It will soon be illegal for an employer to discipline an employee who takes legally protected time off from work. On November 21, 2022, Governor Kathy Hochul signed a bill that amends New York Labor Law § 215, which prohibits private sector employers from retaliating against employees who report alleged Labor Law violations. The new law goes into effect on February 19, 2023.

Retaliation Protections Under the Labor Law

New York Labor Law § 215 prohibits employers from taking adverse employment action against employees who complain of an alleged Labor Law violation or otherwise assist in a state investigation of such a violation. Specifically, employers cannot discharge, threaten, penalize, or in any other manner discriminate or retaliate against any employee because the employee:

  • made a good faith complaint that their employer violated the Labor Law; or
  • cooperated with an investigation by the New York State Department of Labor or New York Attorney General regarding an alleged violation of the Labor Law.
In 2019, Section 215 was amended to specify that the phrase “threaten, penalize, or in any other manner discriminate or retaliate” against an employee also includes threatening to report (or actually reporting) the citizenship or suspected immigration status of an employee or an employee’s family member to immigration authorities because the employee made a complaint or otherwise participated in an investigation of an alleged Labor Law violation.

No Retaliation for Lawful Absences

The recent amendments to Section 215 expressly prohibit employers from “assessing any demerit, occurrence, or any other point, or deductions from an allotted bank of time, which subjects or could subject an employee to disciplinary action” for the use of “any legally protected absence under federal, local, or state law.”

This means an employer cannot threaten, penalize, discipline, fire, or otherwise discriminate or retaliate against an employee for their use of lawful absences. In other words, the employer cannot use an employee’s protected leave of absence as a factor when making employment decisions.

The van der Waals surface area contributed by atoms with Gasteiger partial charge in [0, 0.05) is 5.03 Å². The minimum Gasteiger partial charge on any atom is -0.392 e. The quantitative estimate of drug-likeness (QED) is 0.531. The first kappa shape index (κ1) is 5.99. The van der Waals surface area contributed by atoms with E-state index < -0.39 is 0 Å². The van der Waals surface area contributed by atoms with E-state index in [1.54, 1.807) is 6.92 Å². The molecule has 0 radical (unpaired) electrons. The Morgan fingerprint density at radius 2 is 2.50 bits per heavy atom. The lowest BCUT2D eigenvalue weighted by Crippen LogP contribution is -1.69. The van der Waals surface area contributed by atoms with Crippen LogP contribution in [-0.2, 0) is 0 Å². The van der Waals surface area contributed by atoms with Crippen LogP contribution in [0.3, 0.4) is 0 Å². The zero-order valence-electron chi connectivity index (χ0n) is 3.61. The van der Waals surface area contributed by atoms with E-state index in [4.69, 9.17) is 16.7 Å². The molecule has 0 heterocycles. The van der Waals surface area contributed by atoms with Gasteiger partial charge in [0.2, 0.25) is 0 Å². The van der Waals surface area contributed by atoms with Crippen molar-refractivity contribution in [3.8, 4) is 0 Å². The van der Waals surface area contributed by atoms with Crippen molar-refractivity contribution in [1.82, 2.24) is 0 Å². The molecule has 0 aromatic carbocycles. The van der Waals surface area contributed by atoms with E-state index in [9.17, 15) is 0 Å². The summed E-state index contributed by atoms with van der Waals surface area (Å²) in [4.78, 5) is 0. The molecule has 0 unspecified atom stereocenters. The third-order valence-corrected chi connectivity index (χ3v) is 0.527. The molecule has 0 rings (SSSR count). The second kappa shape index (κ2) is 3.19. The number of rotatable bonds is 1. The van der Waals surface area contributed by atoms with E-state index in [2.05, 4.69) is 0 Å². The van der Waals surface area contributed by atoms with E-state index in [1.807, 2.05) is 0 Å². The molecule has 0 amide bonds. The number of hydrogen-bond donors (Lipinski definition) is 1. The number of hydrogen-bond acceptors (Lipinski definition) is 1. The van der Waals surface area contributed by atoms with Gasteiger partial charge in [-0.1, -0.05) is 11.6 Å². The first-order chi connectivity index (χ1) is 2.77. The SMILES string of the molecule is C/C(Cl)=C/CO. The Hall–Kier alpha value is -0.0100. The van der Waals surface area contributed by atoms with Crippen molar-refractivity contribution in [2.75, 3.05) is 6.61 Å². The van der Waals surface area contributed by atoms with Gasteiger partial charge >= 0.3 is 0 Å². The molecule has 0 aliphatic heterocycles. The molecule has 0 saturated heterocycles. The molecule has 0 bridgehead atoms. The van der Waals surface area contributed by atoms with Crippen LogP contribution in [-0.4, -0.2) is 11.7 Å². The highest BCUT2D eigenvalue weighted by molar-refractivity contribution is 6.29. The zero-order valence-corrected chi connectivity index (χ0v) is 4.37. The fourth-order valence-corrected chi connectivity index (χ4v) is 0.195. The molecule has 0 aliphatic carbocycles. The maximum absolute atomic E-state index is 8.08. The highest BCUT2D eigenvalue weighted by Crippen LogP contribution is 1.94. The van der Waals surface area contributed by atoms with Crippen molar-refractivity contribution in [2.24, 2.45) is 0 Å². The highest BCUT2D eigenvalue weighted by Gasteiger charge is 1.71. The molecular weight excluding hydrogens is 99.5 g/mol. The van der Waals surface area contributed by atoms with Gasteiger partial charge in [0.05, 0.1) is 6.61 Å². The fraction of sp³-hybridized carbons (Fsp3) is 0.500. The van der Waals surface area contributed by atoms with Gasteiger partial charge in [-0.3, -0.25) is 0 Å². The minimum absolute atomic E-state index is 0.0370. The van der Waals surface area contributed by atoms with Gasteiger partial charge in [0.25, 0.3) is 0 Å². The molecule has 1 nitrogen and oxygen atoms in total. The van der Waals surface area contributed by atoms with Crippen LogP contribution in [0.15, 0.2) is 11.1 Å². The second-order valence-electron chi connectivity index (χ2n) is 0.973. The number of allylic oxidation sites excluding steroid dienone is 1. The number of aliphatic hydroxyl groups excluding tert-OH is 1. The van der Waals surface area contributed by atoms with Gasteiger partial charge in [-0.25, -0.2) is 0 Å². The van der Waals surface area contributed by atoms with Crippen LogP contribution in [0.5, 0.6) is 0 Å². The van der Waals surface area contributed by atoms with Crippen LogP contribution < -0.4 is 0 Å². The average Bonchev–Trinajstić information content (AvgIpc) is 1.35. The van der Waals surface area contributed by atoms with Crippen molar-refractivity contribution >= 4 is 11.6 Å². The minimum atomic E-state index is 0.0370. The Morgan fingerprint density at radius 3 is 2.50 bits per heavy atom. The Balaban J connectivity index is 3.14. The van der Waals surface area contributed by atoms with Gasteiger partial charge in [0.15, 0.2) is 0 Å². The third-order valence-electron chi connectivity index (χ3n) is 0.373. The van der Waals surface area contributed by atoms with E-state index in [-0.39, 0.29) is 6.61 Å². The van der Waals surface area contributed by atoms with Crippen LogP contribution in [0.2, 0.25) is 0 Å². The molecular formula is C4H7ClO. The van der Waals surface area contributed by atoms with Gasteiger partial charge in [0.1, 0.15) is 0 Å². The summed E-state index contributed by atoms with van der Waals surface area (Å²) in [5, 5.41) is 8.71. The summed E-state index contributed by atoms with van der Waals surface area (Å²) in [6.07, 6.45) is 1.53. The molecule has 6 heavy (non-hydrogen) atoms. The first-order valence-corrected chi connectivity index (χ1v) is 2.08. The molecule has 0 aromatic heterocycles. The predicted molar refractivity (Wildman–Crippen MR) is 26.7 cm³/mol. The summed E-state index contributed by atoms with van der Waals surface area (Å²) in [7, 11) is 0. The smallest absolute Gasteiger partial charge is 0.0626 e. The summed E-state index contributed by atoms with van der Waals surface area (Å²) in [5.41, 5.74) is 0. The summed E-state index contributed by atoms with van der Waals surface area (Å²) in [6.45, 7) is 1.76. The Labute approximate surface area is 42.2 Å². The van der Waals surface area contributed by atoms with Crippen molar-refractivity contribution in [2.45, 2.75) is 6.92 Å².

What is a Legally Protected Absence?

The amendment does not define what constitutes a “legally protected absence pursuant to federal, local, or state law”; however, it likely includes leave under the federal Family Medical Leave Act, New York Paid Sick Leave, New York Paid Family Leave, New York Paid COVID-19 Leave, and New York Paid Vaccine Leave.

Because the term is so broad, it may also include Workers’ Compensation, disability, and other legally protected unpaid leave scenarios.

How does this affect “No-Fault” attendance policies?

Many employers use “no fault” attendance policies to control and reduce employee absences and tardiness. Under a no-fault policy, employees absent from work are assessed “points,” “demerits,” or “occurrences” for taking leave, regardless of the reason for the absence. Such policies trigger discipline against an employee if they accumulate enough points.

While these policies provide exemptions for legally protected absences, many businesses are accused of not making workers’ rights clear at the outset, leading them to believe that they will still be penalized for taking legally protected leave.

The amendments to the Labor Law seek to curtail no-fault policies. Thus, employers with “point” or “demerit” based absence policies should review them for compliance with the new law, especially considering the law’s prohibition on issuing points if they “could” trigger disciplinary action.

How will the new law be enforced?

Section 215 permits enforcement by the NYS Department of Labor or NYS Attorney General. An employee may also bring a private cause of action against their employer. Employees must sue within two years of the violation, regardless of the dates they were employed with the employer.

The law contemplates a fine of up to $10,000 for the first violation. If the employer violated the Labor Law in the previous six years, they can be fined up to $20,000. Moreover, employees who are fired may also be entitled to back pay, liquidated damages, reinstatement, front pay, and reimbursement for costs and attorney’s fees.

Practical Advice

We encourage employers to be familiar with the amendments to the Labor Law to ensure future compliance. We also encourage employers to revise or eliminate no-fault attendance policies that may be contrary to the Labor Law.

Please contact us if you have questions about the new law or other labor and employment related matters.

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